Instead of noshing on these highly-processed treats, if you’re going to eat candy, Kadey suggests opting for chocolate candies or chocolate candy bars.

Choose the Right Chocolate

While they’re higher in calories than the pure-sugar alternatives, chocolate candy bars tend to be more nutritionally balanced with fat, protein, and some antioxidants. Even better, studies have linked the high cacao (or cocoa) levels in dark chocolate to health benefits such as better endurance and a decreased risk of heart attack. But beware: Kadey warns that sometimes chocolate is sneakily labeled as dark chocolate even when it isn’t.

“If the first ingredient listed on a chocolate bar is sugar, it’s not dark chocolate,” he said. For example, Hershey’s Special Dark contains 45 percent cacao, and its first (primary) ingredient is sugar, while chocolate comes in second.

A good rule of thumb is to seek out dark chocolate that’s at least 70 percent cacao, with sugar making up the remaining 30 percent of the bar. The higher the percentage of cacao in a bar, the less sugar it has, thus the better it is for you.

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Alter Eco – Dark Blackout Organic Chocolate – 2.82 oz

Alter Eco amazon.com $5.77

Kadey recommends a bar like Alter Eco’s Dark Blackout Organic Chocolate, which is 85 percent cacao and contains cocoa beans, cocoa butter, raw cane sugar, and vanilla beans. One serving size (40 grams or half the bar) has 230 calories, most of which come from fat: 22 grams, 13 of which are saturated fat. But before you freak out about those numbers, remember that the fats in dark chocolate come from cocoa butter and are mostly healthy, made up of oleic acid (a monounsaturated fat also found in olive oil), stearic acid (a saturated fat that has a neutral effect on cholesterol), and palmitic acid (a saturated fat that can affect cholesterol; however, it only accounts for a third of the fats).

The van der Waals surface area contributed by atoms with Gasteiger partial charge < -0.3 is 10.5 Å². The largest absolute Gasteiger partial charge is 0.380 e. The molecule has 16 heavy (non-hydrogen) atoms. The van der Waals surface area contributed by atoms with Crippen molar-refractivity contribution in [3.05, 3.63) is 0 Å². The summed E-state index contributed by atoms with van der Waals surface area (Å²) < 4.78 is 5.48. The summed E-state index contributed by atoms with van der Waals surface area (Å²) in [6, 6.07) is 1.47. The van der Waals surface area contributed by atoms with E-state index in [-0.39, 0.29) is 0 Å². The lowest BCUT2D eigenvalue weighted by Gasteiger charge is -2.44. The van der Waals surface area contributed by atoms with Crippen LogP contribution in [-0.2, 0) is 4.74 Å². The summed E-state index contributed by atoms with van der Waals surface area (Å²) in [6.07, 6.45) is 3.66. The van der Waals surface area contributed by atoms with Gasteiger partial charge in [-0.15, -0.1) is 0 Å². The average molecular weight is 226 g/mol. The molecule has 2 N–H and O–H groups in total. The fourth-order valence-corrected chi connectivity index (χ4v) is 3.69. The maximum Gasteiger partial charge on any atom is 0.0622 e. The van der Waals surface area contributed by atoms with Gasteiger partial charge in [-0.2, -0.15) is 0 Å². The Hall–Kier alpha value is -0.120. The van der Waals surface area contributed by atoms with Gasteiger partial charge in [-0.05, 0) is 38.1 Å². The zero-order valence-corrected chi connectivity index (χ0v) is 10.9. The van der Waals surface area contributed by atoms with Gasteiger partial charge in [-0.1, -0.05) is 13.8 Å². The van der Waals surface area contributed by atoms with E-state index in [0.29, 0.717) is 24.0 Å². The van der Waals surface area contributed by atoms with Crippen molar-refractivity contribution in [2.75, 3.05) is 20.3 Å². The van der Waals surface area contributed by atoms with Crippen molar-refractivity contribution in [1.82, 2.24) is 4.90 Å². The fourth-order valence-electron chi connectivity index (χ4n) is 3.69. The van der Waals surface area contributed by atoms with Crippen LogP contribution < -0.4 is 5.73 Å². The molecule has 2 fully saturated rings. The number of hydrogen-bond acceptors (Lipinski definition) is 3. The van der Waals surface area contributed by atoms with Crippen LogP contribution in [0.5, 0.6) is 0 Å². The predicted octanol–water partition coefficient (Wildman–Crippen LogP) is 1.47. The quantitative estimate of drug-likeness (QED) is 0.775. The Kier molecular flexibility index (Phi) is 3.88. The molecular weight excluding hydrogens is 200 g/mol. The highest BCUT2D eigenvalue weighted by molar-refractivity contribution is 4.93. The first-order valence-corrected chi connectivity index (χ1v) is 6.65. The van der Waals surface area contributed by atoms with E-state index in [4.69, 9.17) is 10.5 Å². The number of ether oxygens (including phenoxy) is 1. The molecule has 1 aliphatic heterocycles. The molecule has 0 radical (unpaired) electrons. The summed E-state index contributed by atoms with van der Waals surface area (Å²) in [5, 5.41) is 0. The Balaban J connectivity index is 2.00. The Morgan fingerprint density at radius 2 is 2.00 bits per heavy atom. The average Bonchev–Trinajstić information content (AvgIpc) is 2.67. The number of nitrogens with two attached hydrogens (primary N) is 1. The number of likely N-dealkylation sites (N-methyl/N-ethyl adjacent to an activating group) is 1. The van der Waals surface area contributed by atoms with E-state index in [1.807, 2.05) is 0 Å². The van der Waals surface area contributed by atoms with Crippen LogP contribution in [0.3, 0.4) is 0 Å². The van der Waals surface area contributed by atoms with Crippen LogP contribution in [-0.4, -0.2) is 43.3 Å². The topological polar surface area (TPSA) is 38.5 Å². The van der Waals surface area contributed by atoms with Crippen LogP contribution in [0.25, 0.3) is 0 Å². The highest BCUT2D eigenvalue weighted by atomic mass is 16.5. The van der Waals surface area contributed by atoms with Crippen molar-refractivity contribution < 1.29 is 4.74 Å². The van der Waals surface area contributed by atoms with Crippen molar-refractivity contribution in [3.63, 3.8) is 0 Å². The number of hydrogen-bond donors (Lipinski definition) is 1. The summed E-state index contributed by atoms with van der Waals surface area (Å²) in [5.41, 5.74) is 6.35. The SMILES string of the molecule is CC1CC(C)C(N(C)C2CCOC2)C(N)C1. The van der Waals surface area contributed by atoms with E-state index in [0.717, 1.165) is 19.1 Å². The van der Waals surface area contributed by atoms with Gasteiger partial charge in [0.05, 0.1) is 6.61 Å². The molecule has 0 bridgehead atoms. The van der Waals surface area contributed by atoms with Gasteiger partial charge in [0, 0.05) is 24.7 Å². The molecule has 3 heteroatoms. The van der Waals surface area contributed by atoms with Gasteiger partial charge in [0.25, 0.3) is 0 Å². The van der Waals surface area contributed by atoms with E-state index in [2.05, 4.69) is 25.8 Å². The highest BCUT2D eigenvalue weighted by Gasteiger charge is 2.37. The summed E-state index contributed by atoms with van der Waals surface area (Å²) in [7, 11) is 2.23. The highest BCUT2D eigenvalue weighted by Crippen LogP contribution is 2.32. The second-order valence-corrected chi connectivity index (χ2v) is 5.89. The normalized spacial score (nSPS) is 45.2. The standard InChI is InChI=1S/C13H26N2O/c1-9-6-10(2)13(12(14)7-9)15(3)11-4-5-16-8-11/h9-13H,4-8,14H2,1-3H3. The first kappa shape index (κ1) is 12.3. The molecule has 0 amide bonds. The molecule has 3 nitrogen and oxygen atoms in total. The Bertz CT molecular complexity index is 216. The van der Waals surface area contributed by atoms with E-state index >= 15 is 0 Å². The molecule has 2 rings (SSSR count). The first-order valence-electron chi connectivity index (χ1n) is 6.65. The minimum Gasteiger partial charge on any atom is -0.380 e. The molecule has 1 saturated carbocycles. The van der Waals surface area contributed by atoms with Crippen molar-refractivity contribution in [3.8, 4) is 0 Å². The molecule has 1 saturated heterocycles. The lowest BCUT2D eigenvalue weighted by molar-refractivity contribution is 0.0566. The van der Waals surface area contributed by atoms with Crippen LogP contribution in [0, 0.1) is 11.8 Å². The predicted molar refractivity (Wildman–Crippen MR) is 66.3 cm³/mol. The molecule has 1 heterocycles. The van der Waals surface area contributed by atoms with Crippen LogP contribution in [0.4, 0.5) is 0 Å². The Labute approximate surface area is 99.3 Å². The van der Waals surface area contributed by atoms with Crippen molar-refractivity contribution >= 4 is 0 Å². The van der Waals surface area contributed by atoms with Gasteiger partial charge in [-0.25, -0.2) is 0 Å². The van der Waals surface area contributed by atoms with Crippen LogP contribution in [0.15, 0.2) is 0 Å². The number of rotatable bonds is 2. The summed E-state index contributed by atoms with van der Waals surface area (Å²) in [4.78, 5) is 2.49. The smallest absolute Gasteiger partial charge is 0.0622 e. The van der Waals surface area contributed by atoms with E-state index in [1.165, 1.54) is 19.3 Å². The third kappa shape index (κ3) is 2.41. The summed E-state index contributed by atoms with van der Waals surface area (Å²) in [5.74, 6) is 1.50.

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On the bright side, the bar has 3 grams of protein, 5 grams of fiber, and only 6 grams of sugar—less than half the amount that a fun-size Skittles contains. It also contains 40 percent of your daily value of iron, a key nutrient for cyclists..

In most bags of Halloween chocolate, however, you won’t find Alter Eco products. So how do classic milk chocolate candy bars like Reese’s, Snickers, 3 Musketeers, and Almond Joys stack up?

A five-piece serving of Reese’s Miniature Cups is slightly lower in calories and fat than Alter Eco—210 calories, 12 grams of fat, 4 grams of protein, but is loaded with 19 grams of sugar. Similarly, one serving of mini Snickers (four pieces) totals 190 calories, with 19 grams of sugar, 8 grams of fat, and 3 grams of protein. Miniature Almond Joys are one of the healthier picks of the bunch, as a serving size (two bars) contains 160 calories, 9 grams of fat, 16 grams of sugar, and 1 gram of protein.